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Improving the Understanding of Publicly Reported Healthcare-Associated Infection (HAI) Data

  • Max Masnick (a1), Daniel J. Morgan (a2), Mark D. Macek (a3), John D. Sorkin (a4), Jessica P. Brown (a1), Penny Rheingans (a5) and Anthony D. Harris (a1)...



Hospital-acquired infection (HAI) data are reported to the public on the Centers for Medicare and Medicaid Services (CMS) Hospital Compare website. We previously found that public understanding of these data is poor. Our objective was to develop an improved method for presenting HAI data that could be used on the CMS website.


Randomized controlled trial comparing understanding of data presented using the current CMS presentation strategy versus a new strategy.


A 760-bed tertiary referral hospital.


A total of 61 patients were randomly selected within 24 hours of admission.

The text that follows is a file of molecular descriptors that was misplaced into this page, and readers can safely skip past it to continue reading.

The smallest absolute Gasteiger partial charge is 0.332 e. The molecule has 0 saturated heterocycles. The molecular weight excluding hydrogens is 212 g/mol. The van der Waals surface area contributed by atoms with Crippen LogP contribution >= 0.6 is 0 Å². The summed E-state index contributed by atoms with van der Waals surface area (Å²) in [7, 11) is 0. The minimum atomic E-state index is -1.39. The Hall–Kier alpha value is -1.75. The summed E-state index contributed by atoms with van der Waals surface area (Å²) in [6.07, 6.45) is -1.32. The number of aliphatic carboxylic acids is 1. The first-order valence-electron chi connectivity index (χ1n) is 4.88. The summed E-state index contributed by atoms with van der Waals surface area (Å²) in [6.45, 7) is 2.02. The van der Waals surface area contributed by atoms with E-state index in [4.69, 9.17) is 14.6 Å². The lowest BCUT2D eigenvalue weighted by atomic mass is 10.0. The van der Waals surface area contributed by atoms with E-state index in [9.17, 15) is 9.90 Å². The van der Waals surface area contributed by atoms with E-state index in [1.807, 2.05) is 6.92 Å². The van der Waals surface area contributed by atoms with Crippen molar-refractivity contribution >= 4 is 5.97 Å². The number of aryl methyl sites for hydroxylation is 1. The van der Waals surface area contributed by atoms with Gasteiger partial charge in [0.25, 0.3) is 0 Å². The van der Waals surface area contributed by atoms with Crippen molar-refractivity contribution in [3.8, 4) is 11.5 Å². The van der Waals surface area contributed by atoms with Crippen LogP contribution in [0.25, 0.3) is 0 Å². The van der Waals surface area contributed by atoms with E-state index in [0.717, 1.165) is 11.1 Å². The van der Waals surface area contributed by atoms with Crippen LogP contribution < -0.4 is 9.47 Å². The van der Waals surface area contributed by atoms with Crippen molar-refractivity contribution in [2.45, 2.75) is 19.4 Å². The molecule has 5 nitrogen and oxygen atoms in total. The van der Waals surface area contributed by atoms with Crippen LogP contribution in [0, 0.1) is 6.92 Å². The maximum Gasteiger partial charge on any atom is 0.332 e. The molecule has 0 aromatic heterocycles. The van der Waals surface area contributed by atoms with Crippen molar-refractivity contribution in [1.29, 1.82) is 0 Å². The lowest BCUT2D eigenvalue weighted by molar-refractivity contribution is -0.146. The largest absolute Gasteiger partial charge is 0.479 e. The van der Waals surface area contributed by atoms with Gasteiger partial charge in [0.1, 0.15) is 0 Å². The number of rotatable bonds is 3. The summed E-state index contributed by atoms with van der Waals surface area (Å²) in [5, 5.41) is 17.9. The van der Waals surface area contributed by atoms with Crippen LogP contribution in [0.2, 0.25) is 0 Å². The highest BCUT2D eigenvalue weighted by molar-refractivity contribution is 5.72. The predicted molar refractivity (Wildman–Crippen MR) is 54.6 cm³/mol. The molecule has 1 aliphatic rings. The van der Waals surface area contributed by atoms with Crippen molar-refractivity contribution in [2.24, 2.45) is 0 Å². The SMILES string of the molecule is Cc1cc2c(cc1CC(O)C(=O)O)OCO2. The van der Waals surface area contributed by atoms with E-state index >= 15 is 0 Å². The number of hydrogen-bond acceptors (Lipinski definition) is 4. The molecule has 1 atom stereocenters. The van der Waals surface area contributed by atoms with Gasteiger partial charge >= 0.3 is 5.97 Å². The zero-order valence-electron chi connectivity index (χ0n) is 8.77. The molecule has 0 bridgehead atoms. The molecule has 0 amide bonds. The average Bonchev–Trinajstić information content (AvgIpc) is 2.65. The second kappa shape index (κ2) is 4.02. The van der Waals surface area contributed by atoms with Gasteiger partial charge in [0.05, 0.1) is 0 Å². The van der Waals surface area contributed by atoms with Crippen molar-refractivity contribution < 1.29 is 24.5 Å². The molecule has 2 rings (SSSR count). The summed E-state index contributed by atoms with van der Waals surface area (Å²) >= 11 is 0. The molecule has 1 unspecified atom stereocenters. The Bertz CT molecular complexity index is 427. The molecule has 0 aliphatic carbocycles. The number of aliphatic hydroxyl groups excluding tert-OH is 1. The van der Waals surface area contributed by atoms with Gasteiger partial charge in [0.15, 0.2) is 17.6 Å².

Participants were shown HAI data as presented on the CMS Hospital Compare website (control arm) or data formatted using a new method (experimental arm).


No statistically significant demographic differences were identified between study arms. Although 47% percent of participants said a website for comparing hospitals would have been helpful, only 10% had ever used such a website. Participants viewing data using the new presentation strategy compared hospitals correctly 56% of the time, compared with 32% in the control arm (P=.0002).


Understanding of HAI data increased significantly with the new data presentation method compared to the method currently used on the CMS Hospital Compare website. Many participants expressed interest in a website for comparing hospitals. Improved methods for presenting CMS HAI data, such as the one assessed here, should be adopted to increase public understanding.

Infect Control Hosp Epidemiol 2016;1–6


Corresponding author

Address correspondence to Max Masnick, 10 S. Pine Street, MSTF 362A, Baltimore, MD 21201 (


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